ACOG guidelines for cervical cancer screening in HIV-positive women are as follows [4] :

  • HIV-positive women represent an exception to the recommendation against starting screening before age 21
  • HIV-positive women younger than 30 yr can undergo cytology testing once every 3 yr instead of annually if they have had three consecutive normal annual cytology tests
  • ACOG recommends against cotesting for women younger than 30 yr
  • Women with HIV who are 30 yr of age or older can undergo either testing with cytology alone or cotesting with cytology and HPV testing; those with three consecutive normal annual cytology tests can then be screened annually, and those with one normal cotest result can also be screened annually

Management of Abnormal Screening Results

In 2013, both the American Society for Colposcopy and Cervical Pathology (ASCCP) and the American Congress of Obstetricians and Gynecologists (ACOG) released updated guidelines for managing women with abnormal cervical cancer screening results and diagnosed cancer precursors.

ASCCP and ACOG each provided detailed management algorithms for the following scenarios: [6, 7]

  • Women age 30 or older who are cytology negative but HPV positive
  • Women with atypical squamous cells of undetermined significance (ASC-US) on cytology
  • Women 21-24 years of age with either ASC-US or low-grade squamous intraepithelial lesion (LSIL)
  • Women with LSIL
  • Women 21-24 years of age with atypical squamous cells, cannot rule out high-grade SIL (ASC-H) and high-grade squamous intraepithelial lesion (HSIL)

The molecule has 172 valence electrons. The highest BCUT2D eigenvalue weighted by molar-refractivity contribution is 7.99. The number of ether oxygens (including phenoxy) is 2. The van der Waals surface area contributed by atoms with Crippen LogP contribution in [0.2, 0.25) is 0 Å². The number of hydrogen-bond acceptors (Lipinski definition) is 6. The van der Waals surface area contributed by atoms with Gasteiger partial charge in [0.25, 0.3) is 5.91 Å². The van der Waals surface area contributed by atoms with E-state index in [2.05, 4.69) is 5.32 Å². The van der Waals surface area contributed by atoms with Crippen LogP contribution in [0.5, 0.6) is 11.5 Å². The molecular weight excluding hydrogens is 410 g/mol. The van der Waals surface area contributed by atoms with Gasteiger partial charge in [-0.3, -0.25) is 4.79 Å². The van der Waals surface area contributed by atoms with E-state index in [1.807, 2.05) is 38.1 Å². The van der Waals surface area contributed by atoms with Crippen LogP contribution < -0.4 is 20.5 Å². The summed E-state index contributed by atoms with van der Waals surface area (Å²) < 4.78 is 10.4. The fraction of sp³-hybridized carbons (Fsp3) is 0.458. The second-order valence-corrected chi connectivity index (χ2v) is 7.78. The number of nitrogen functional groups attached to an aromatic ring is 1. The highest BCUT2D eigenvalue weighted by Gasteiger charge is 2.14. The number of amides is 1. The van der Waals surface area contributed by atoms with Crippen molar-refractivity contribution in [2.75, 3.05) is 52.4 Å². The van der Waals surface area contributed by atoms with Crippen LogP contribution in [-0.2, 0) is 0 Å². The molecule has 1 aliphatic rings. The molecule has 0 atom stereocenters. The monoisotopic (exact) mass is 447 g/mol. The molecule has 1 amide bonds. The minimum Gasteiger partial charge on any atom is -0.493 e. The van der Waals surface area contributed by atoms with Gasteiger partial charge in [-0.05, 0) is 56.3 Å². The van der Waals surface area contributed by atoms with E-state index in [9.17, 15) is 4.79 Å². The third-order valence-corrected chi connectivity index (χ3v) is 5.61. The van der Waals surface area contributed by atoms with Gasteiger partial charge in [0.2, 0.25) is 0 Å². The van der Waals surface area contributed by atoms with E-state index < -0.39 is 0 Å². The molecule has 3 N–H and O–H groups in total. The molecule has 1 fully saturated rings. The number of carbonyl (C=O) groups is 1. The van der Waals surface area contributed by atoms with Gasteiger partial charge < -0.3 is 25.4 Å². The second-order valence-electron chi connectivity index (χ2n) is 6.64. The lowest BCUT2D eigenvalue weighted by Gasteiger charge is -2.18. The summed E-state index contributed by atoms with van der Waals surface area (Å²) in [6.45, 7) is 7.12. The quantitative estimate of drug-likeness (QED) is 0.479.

• Women with HSIL
  • Initial workup of patients with atypical glandular cells (AGC)
  • Subsequent management of patients with AGC
  • Women with no lesion or biopsy-confirmed grade 1 cervical intraepithelial neoplasia (CIN1) preceded by "lesser abnormalities"
  • Women with no lesion or biopsy-confirmed CIN1 preceded by ASC-H or HSIL cytology
  • Women 21-24 years of age with no lesion or biopsy-confirmed CIN1
  • Young women with biopsy-confirmed grade 2 or 3 cervical intraepithelial neoplasia (CIN 2,3)
  • Young women with biopsy-confirmed CIN 2,3 in special circumstances

ASCCP also provided management algorithms for the following scenarios [6] :

  • Women with unsatisfactory cytology
  • Women with negative cytology but endocervical/transformation zone absent or insufficient
  • Pregnant women with LSIL
  • Women with atypical squamous cells; cannot exclude ASC-H
  • Women diagnosed with adenocarcinoma in situ (AIS) during a diagnostic excisional procedure

The ASCCP consensus guidelines, which are also endorsed by the National Comprehensive Cancer Network (NCCN), include the following major recommendations [6] :

  • If either (but not both) Pap smear or HPV testing yields positive results, co-testing is integrated into follow-up care; colposcopy, HPV DNA typing, or both may be indicated
  • Return to "routine" screening in women treated for cervical cancer